Ray Spinks at the helm of the Police launch in the 1960s

All in all it was a very enjoyable time for a young unmarried constable, with dances at various village halls on different days of each week.  At times it could be idyllic, mooring up for a cup of tea on a warm summer's evening listening to the booming of the bitterns, of which there were quite a few at that time.


There were of course a few more unusual incidents, such as the time when we were sailing up the Ant, and noticed a lady frantically waving from the river bank. We stopped and she told us that she was cruising with her husband, and he had sailed off without her. Apparently they had moored for a meal and when they moved off, it was her job to untie the stern mooring rope, and settle down in the rear section, but on this occasion she had not managed to get back on board, and her husband sailed off without her. We welcomed her aboard and set off in pursuit of the errant husband. We caught up with him, caused him to pull into the bank, and asked him if he was missing anything.  He said, 'No, I don't think so', but then looking worried replied 'where is my wife'? She emerged from our toilet, and called him some rather choice names. On another occasion, we were in the harbour at Yarmouth, when we noticed one of Richardson's large cruisers, with a family on board, shouting and waving to us.  There was quite a strong tide carrying the boat towards the harbour's mouth.  We managed to get alongside, were informed by a man on board that the engine had cut out, and they could not start it.  I told him to throw his mud weight overboard, which he did, but unfortunately there was no rope attached! By this time we were rapidly approaching the harbour's mouth. I managed to get aboard, and more by luck than judgement got the engine running, and the occupants continued on their holiday.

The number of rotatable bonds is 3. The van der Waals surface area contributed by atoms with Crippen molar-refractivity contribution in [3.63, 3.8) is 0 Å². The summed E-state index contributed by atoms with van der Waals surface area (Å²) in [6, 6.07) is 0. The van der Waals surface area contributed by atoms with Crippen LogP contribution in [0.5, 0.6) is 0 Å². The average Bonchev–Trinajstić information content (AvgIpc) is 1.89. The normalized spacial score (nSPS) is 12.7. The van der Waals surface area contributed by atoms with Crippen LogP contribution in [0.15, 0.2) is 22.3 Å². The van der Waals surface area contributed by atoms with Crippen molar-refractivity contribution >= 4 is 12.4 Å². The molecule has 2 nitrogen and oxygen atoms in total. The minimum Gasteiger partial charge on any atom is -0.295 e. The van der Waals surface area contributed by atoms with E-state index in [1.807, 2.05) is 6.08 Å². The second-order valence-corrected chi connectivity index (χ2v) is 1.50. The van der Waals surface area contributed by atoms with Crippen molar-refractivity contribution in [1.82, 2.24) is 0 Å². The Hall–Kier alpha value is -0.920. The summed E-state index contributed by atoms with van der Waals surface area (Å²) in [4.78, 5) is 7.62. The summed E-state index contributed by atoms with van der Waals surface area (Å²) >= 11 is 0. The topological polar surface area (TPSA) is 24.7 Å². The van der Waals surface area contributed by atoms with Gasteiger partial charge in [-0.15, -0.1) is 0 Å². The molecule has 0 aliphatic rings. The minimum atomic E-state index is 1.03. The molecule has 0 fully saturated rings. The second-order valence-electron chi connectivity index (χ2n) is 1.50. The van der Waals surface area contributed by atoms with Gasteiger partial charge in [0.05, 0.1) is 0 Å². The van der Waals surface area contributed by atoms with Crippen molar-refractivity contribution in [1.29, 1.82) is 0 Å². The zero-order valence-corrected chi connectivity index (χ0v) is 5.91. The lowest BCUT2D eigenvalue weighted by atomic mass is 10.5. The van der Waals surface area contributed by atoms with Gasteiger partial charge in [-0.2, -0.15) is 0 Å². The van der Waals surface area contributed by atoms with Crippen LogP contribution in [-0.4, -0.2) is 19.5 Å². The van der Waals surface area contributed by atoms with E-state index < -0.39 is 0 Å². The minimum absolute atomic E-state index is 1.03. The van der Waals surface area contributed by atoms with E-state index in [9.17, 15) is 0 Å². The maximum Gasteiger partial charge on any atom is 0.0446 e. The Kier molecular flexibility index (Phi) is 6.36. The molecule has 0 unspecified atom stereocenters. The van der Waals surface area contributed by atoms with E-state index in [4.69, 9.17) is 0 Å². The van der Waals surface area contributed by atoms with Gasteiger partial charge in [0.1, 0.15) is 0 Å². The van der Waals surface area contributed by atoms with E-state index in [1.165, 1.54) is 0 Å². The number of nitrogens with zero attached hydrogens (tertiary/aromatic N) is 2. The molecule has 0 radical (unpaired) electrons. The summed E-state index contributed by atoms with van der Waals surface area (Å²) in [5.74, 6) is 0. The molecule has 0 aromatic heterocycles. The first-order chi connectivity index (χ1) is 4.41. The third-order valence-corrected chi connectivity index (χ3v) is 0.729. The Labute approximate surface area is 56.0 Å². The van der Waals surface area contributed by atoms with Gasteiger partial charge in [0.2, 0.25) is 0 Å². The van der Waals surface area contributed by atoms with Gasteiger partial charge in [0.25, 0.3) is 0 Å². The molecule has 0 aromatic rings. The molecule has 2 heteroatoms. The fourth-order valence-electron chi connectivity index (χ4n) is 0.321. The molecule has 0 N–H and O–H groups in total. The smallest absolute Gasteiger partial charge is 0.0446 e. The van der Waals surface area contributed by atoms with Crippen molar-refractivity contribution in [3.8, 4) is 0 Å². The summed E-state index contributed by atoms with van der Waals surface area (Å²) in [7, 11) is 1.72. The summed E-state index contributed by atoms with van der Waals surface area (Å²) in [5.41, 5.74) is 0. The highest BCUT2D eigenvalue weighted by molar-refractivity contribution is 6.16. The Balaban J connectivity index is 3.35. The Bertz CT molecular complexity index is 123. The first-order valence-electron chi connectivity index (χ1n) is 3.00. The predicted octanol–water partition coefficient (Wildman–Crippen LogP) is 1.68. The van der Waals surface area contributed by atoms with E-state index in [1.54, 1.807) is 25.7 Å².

If anybody knows where A2 is now, I would be pleased to here from them.




Ray Spinks 2013

Ray Spinks at the helm of the Police launch in the 1960s